The Mercedes-Benz Museum's hours were in flux the last time we updated this article, so click here for current information.
Ticket prices vary, depending on whether you're an adult, a student, a child, a member of the Mercedes-Benz Club, etc. Guided tours and use of the Simulator ride cost extra.
The Mercedes-Benz Museum was designed to meet or exceed 21st Century accessibility standards.
The shops on the lower level of the museum have souvenirs, auto accessories, car models, logo wear, toys, books, etc. for visitors of all ages.
(If you want to buy a restored classic car as a memento, skip the shops and head directly to the Mercedes-Benz Classic Center a few kilometers down the road.)
The museum has a very pleasant bistro, a full-service restaurant, a bar with an outdoor terrace in nice weather, and a café.
The Mercedes-Benz Center
Are you looking for a new car? Do you just want to look at new cars? If so, the (not to be confused with the Mercedes-Benz Classic Center), which is connected to the museum by an 80-meter passage, is worth a peek.
The Mercedes-Benz Center is a cross between a World's Fair pavilion and a car dealership, with 130 examples of current vehicles on display. It also has regularly changing exhibitions on research, car design, safety, etc. If you've picked up a new Mercedes during your trip, you can get it tweaked or tuned in one of the dealership's 16 service bays.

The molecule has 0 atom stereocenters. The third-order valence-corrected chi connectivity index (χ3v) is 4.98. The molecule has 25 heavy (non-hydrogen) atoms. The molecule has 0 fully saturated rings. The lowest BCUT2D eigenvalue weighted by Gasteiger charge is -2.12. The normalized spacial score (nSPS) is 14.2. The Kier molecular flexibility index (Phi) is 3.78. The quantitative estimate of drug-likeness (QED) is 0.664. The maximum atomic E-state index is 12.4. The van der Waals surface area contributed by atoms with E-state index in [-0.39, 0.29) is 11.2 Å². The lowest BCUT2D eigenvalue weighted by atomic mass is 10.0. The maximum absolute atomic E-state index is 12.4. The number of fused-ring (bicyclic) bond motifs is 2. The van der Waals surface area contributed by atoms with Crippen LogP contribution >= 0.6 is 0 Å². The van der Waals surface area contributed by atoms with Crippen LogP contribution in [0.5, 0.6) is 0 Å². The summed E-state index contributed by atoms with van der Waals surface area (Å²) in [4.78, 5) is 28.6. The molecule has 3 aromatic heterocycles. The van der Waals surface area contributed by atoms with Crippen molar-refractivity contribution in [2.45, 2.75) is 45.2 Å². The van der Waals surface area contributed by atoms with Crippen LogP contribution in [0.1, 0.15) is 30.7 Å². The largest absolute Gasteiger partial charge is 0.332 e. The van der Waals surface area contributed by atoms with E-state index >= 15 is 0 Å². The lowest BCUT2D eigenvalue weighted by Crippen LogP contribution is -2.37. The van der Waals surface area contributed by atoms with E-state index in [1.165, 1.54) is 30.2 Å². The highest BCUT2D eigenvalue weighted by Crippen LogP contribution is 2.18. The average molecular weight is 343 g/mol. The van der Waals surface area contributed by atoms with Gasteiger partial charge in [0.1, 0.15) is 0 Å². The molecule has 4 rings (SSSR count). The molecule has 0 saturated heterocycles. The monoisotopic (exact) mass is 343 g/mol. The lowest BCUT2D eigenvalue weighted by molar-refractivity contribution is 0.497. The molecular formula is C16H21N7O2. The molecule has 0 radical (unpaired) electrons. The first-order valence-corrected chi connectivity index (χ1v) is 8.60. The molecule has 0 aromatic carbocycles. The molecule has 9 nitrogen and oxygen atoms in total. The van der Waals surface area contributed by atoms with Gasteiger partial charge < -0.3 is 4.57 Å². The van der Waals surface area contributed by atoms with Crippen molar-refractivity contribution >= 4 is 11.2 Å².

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Allow time for a side trip to the nearby Gottlieb Daimler Memorial, where the inventor of the modern internal-combustion gasoline engine pioneered a "universal motor" for horseless carriages, the world's first motorcycle, and the world's first motorboat.
(The greenhouse-workshop is located in the Kurpark of Stuttgart-Bad Cannstatt, which you can easily reach by car or public transportation from the city center.)
Stuttgart is also the capital of Baden-Württemberg ("the sunny side of Germany") and is a port of call for cruise vessels on the Neckar River, which runs past the city center.
If you come during Advent, don't miss the Stuttgart Christmas Market, which is said to be one of the largest in Europe.
The Mercedes-Benz Museum opened in May, 2006. Its innovative design uses techniques that were developed for bridge-building.
Elevators climb the concrete walls of the museum's atrium. Automotive movie clips are projected during the ride up, giving you a foretaste of the Mercedes-Benz Museum experience.
From the museum's eighth or top floor, you can walk down ramps that give a choice of two tour routes: the "Legend" route (showing the development of the autombile) and the "Collection Route" (with vehicles and other exhibits grouped by function).
These two vehicles are from the Legend 1 collection, "Pioneers -- The Invention of the Autombile, 1886 to 1900." The two cars in the photo are Karl Benz's "Velo" (1894) and the earlier Benz Patent Motorwagen (1886).
Vehicles on display range from sports and passenger cars to trucks and buses (among them, the Bundesrepublik Deutschland Weltmeisterschaft football-team bus behind the vintage roadster in the picture above).
Mercedes-Benz has a long racing tradition, and race cars from different eras are displayed on a simulated track.
Photos 1,2,3,7,11,14-20 copyright © Mercedes-Benz.